I lean over the kitchen counter, serving warm butterscotch-oatmeal cookies (healthy ones) to a crowd of students. The cookies disappear as soon as they hit the cooling rack—despite my warnings that they’re still too hot to eat.
It’s Friday night, and my husband and I have decided to experiment with inviting all of the *students over—only we didn’t realize that forty of them hadn’t checked out for the weekend. I start another batch of cookies and field questions from curious kids.
“Hey, Mrs. Ojeda,” one calls out, “did you make these cookies yourself? What did you put in them?”
“Of course she made them, dude,” someone else answers for me, “she just took them out of the oven.”
“But did you mix all the stuff up and actually make them?”
I turn to the wheat grinder and pull out the drawer and begin to measure flour into the mixing bowl. I smile and motion for the doubting Thomas to come closer and take a look at the process. I hear a crash and giggle from the living room, but I shrug and keep on dumping ingredients into the mixing bowl. Pedro has it covered, I think.
I like this kind of crowd, one I can disappear into by silently serving and observing. I pull another gallon of milk out of the fridge and find more clean glasses in the cupboard. I glimpse through the windows into my students’ lives as they socialize and chatter and interact.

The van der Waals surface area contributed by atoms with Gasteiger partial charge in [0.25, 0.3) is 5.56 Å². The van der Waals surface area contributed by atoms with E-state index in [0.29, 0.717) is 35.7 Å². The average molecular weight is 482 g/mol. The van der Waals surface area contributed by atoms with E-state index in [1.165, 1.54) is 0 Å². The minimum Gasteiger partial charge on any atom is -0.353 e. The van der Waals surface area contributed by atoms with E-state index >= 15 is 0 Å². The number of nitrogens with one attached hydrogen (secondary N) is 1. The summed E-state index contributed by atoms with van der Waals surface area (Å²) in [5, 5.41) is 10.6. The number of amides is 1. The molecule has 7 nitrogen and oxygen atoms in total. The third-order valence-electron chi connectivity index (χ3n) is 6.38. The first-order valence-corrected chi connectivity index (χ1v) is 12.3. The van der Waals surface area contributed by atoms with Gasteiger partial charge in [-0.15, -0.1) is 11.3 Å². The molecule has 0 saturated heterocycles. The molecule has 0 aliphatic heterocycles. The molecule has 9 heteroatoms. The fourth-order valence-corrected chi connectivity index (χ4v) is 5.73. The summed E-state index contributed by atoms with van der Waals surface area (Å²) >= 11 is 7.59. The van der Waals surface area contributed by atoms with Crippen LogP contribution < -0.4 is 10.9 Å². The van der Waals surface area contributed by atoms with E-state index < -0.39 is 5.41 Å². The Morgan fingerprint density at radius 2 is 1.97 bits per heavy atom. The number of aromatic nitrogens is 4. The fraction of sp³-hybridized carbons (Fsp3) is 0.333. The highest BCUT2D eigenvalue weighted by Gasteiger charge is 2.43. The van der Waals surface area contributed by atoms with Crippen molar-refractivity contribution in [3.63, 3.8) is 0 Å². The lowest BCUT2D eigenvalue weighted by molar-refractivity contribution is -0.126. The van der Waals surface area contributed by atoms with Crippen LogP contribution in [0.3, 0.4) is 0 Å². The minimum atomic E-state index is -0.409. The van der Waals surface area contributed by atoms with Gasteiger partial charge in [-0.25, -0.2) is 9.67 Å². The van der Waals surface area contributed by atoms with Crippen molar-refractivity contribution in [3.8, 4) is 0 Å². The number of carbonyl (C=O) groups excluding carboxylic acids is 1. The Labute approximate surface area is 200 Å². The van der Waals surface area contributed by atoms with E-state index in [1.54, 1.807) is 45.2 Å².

It’s been a long week, and if you had asked me earlier in the day if I felt like entertaining forty kids between the ages of eight and 18, I probably would have said, “Absolutely not!”
But God knows me better than I know myself. In choosing to serve cookies to kids who need to relax, I get to know them in ways I never see in the classroom. I find out who has never had a birthday party before; who has never eaten a homemade cookie before, who hates chocolate (I didn’t realize that this was possible!), and who doesn’t want to go home next home leave.
After we’ve cleaned the messes up and the students have returned to their dorms, I sink gratefully into bed and turn to Pedro, “Next time, let’s not invite ALL the students!”
*My husband and I work at a Christian 1-12th grade boarding school for Native Americans.
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